Islam: A Beginner’s Guide
The definition of religion, according to the Oxford English Dictionary is that it is a “A particular system of faith and worship”. A “system” is defined according to the Oxford English Dictionary as “A set or assemblage of things connected, associated, or interdependent, so as to form a complex unity; a whole composed of parts in orderly arrangement according to some scheme or plan; rarely applied to a simple or small assemblage of things”. So if we put the two together we come to an understanding that religion comprises of the unity of faith and worship in a particular and complex way.
Islam is the youngest monotheistic religion in the world. Islam has many, many similarities to Christianity and Judaism. Muslims, the name given to those who practice Islam, believe in the Bible and Torah as books that came before the Holy Quran. Yet, there is one major difference between Islam and those before it’s time. Islam is complete. We believe in one God and the same prophets as mentioned by those of Christian and Jewish faith. Yet, Islam is much more because it is a complete faith. It encompasses the past, present, and future. And it is a faith that is the most diverse in followers because it came as one for all mankind. That means that it is a faith that is universal. Anyone from any level of education, background, race, heritage, etc. can understand the principles of Islam. There is no great complexity or obstacle in the way of understanding Islam. Islam has no hierarchy of preachers. Those with vast knowledge in Islam are called Scholars; however, they do not come between you and your relationship with God. In Islam, you are an individual, responsible for your own actions. To those who practice Islam – Islam is more than a religion – it is complex yet it is very simple, the knowledge one can gain is vast yet the knowledge needed to practice Islam is very basic and straightforward. Islam is a way of life.
Islam has been around for over 1400 years. Today it is one of the fastest growing religions with over 1 billion followers. 1 billion people accept Islam as a way of life. Islam has spread throughout the world to many people in many different places. When one thinks of Islam and its followers, they think of the Middle East and Saudi Arabia (the Holy Land). However, more muslims live outside of the middle east – in places like Morocco, Indonesia, India, Pakistan, and Bangladesh. Believe it or not, Indonesia has the highest Muslim population!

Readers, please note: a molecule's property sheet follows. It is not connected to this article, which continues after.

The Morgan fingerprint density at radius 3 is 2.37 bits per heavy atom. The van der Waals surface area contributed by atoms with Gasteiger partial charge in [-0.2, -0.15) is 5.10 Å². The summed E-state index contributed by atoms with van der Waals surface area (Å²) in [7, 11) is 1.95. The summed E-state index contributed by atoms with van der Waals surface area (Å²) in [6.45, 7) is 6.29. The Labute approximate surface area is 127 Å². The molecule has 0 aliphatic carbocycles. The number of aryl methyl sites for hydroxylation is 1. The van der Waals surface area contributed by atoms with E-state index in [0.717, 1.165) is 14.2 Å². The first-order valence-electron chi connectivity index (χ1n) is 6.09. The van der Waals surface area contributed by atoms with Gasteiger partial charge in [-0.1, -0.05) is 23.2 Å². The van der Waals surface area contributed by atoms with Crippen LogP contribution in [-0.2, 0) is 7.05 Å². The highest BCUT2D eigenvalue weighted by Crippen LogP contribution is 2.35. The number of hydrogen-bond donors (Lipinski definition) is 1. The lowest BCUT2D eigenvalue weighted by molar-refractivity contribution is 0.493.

Islam is growing because of the truth it holds. You cannot tell someone or make someone believe in what you think is truth. They must accept it in their hearts and minds. The reason why Islam is growing and not declining is because of the faith and the truth people see within this ‘way of life’. Islam is a ‘way of life’ that is peaceful, thoughful, and loving. Love cannot be contained. It builts and spreads – the love between you and God and the love you have for those around you. Hatred on the other hand is like a disease – it builds upon a foundation that is rapidly rotting. At any time it can collapse. Love however is a foundation of light and strength that is always getting stronger. Love is a big part of Islam. The love Muslims have for the Creator, the one and only God and his Prophet Muhammad, is a relationship that is extremely strong. It is this love that can shape a muslim’s character into being something entirely beautiful!
If you live according to the principles of Islam (that are in the Quran and teachings of the Prophet Muhammad (pbuh)):
- Then your entire being is dedicated to the worship of only one God
And in this state of worship, this way of life, you reach a higher level of conciousness about yourself, your faith, and those around you. You begin to realize that it is rewarding to take care of yourself and those around you, for the sake of God while you live in this world. And you also realize that you are but a traveler in this world – you will leave as those before you have left. Life in this world is temporary. The life of the Hereafter is forever. A basic principle belief in Islam is that there is a Hereafter and a Judgment Day, where everyone will be held accountable for their good deeds and wrongdoings. Knowledge about the Hereafter can be found in the Quran and Hadith (teachings of the Prophet Muhammad). But for now, to learn about what is the CORE of Islam. Read on.
ISLAM: THE BASICS
Islam is purely monotheistic and its creed states there is no god but God.
Islam in Arabic is a verb that means to surrender ones will to Allah (God); Obey His commandments; Be in total submission to what He wants you to do all the time, and do it purely and sincerely for His sake alone, in order to achieve peace between your soul and the One and only Creator. A Muslim is a person who practices Islam by totally submitting to the will of Allah.
To be Muslim one must testify:
“There is no God but Allah, and Muhammad (SAW) is his messenger”
In the Quran, God (aka Allah) has said that He did not create us except to worship Him. Islamically, worship goes beyond prayer, and can include daily acts so long as one does them with the intention to please Allah. Muslims believe that the message that the Prophets have brought over time all carry the same underlying message: that God is one, and that we as His creation must submit to His will. The message of Islam is the same message that was followed by Prophets Adam, Noah, Abraham, Moses, Jesus and all the prophets of time.